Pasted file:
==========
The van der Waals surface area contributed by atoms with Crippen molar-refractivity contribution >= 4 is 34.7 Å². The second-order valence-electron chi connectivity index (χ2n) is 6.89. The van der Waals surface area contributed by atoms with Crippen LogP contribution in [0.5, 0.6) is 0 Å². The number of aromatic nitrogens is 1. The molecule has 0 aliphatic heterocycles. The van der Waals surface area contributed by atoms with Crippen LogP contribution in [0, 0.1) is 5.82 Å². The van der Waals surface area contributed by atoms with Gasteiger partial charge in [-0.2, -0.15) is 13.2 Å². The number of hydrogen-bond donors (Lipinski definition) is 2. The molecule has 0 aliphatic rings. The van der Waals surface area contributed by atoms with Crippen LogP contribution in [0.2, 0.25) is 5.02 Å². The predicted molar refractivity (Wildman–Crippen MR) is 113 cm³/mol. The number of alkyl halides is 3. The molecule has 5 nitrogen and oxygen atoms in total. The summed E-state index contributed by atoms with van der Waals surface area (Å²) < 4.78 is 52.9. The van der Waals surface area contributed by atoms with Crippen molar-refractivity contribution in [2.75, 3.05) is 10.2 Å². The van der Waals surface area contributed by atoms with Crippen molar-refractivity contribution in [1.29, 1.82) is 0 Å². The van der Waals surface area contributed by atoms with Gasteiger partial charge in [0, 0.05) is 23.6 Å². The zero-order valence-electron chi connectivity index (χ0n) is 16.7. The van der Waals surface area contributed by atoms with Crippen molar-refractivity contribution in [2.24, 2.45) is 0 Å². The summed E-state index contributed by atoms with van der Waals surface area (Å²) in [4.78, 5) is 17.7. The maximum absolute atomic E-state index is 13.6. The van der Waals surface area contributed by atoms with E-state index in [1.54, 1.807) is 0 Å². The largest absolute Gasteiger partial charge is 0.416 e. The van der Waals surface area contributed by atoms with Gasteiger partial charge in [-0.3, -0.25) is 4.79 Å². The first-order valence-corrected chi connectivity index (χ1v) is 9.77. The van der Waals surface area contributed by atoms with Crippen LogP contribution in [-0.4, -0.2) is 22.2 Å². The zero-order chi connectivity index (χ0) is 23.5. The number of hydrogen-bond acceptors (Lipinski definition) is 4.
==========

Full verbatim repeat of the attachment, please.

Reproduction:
The van der Waals surface area contributed by atoms with Crippen molar-refractivity contribution >= 4 is 34.7 Å². The second-order valence-electron chi connectivity index (χ2n) is 6.89. The van der Waals surface area contributed by atoms with Crippen LogP contribution in [0.5, 0.6) is 0 Å². The number of aromatic nitrogens is 1. The molecule has 0 aliphatic heterocycles. The van der Waals surface area contributed by atoms with Crippen LogP contribution in [0, 0.1) is 5.82 Å². The van der Waals surface area contributed by atoms with Gasteiger partial charge in [-0.2, -0.15) is 13.2 Å². The number of hydrogen-bond donors (Lipinski definition) is 2. The molecule has 0 aliphatic rings. The van der Waals surface area contributed by atoms with Crippen LogP contribution in [0.2, 0.25) is 5.02 Å². The predicted molar refractivity (Wildman–Crippen MR) is 113 cm³/mol. The number of alkyl halides is 3. The molecule has 5 nitrogen and oxygen atoms in total. The summed E-state index contributed by atoms with van der Waals surface area (Å²) < 4.78 is 52.9. The van der Waals surface area contributed by atoms with Crippen molar-refractivity contribution in [2.75, 3.05) is 10.2 Å². The van der Waals surface area contributed by atoms with Crippen molar-refractivity contribution in [1.29, 1.82) is 0 Å². The van der Waals surface area contributed by atoms with Gasteiger partial charge in [0, 0.05) is 23.6 Å². The zero-order valence-electron chi connectivity index (χ0n) is 16.7. The van der Waals surface area contributed by atoms with Crippen molar-refractivity contribution in [2.24, 2.45) is 0 Å². The summed E-state index contributed by atoms with van der Waals surface area (Å²) in [4.78, 5) is 17.7. The maximum absolute atomic E-state index is 13.6. The van der Waals surface area contributed by atoms with E-state index in [1.54, 1.807) is 0 Å². The largest absolute Gasteiger partial charge is 0.416 e. The van der Waals surface area contributed by atoms with Gasteiger partial charge in [-0.3, -0.25) is 4.79 Å². The first-order valence-corrected chi connectivity index (χ1v) is 9.77. The van der Waals surface area contributed by atoms with Crippen LogP contribution in [-0.4, -0.2) is 22.2 Å². The zero-order chi connectivity index (χ0) is 23.5. The number of hydrogen-bond acceptors (Lipinski definition) is 4.